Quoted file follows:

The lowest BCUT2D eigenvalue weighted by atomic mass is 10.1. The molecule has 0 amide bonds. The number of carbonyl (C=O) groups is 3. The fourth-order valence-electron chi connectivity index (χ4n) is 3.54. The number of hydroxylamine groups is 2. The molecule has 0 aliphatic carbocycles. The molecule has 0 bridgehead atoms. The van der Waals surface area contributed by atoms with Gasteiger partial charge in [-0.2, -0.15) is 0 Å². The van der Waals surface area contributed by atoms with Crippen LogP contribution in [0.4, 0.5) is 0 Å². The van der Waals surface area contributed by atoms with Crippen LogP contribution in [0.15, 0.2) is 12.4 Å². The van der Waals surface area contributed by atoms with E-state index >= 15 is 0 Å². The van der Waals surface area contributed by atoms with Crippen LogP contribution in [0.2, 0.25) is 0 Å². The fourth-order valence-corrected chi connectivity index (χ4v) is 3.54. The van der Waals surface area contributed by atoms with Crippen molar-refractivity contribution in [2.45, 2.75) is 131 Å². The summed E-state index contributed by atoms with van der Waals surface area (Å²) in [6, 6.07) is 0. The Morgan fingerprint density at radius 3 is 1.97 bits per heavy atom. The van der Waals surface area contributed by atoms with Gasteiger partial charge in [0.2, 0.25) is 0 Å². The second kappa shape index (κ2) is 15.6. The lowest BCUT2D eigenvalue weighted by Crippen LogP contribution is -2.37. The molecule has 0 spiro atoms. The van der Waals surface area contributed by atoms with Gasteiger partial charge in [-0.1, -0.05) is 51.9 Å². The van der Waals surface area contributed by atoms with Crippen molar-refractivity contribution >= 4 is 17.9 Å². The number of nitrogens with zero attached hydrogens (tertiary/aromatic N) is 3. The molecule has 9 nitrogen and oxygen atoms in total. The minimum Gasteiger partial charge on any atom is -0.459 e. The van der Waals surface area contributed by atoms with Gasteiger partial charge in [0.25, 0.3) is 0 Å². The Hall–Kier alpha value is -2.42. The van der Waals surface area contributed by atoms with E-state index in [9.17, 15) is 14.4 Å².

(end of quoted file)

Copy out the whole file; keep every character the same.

The lowest BCUT2D eigenvalue weighted by atomic mass is 10.1. The molecule has 0 amide bonds. The number of carbonyl (C=O) groups is 3. The fourth-order valence-electron chi connectivity index (χ4n) is 3.54. The number of hydroxylamine groups is 2. The molecule has 0 aliphatic carbocycles. The molecule has 0 bridgehead atoms. The van der Waals surface area contributed by atoms with Gasteiger partial charge in [-0.2, -0.15) is 0 Å². The van der Waals surface area contributed by atoms with Crippen LogP contribution in [0.4, 0.5) is 0 Å². The van der Waals surface area contributed by atoms with Crippen LogP contribution in [0.15, 0.2) is 12.4 Å². The van der Waals surface area contributed by atoms with E-state index >= 15 is 0 Å². The van der Waals surface area contributed by atoms with Crippen LogP contribution in [0.2, 0.25) is 0 Å². The fourth-order valence-corrected chi connectivity index (χ4v) is 3.54. The van der Waals surface area contributed by atoms with Crippen molar-refractivity contribution in [2.45, 2.75) is 131 Å². The summed E-state index contributed by atoms with van der Waals surface area (Å²) in [6, 6.07) is 0. The Morgan fingerprint density at radius 3 is 1.97 bits per heavy atom. The van der Waals surface area contributed by atoms with Gasteiger partial charge in [0.2, 0.25) is 0 Å². The second kappa shape index (κ2) is 15.6. The lowest BCUT2D eigenvalue weighted by Crippen LogP contribution is -2.37. The molecule has 0 spiro atoms. The van der Waals surface area contributed by atoms with Gasteiger partial charge in [-0.1, -0.05) is 51.9 Å². The van der Waals surface area contributed by atoms with Crippen molar-refractivity contribution >= 4 is 17.9 Å². The number of nitrogens with zero attached hydrogens (tertiary/aromatic N) is 3. The molecule has 9 nitrogen and oxygen atoms in total. The minimum Gasteiger partial charge on any atom is -0.459 e. The van der Waals surface area contributed by atoms with Gasteiger partial charge in [0.25, 0.3) is 0 Å². The Hall–Kier alpha value is -2.42. The van der Waals surface area contributed by atoms with E-state index in [9.17, 15) is 14.4 Å².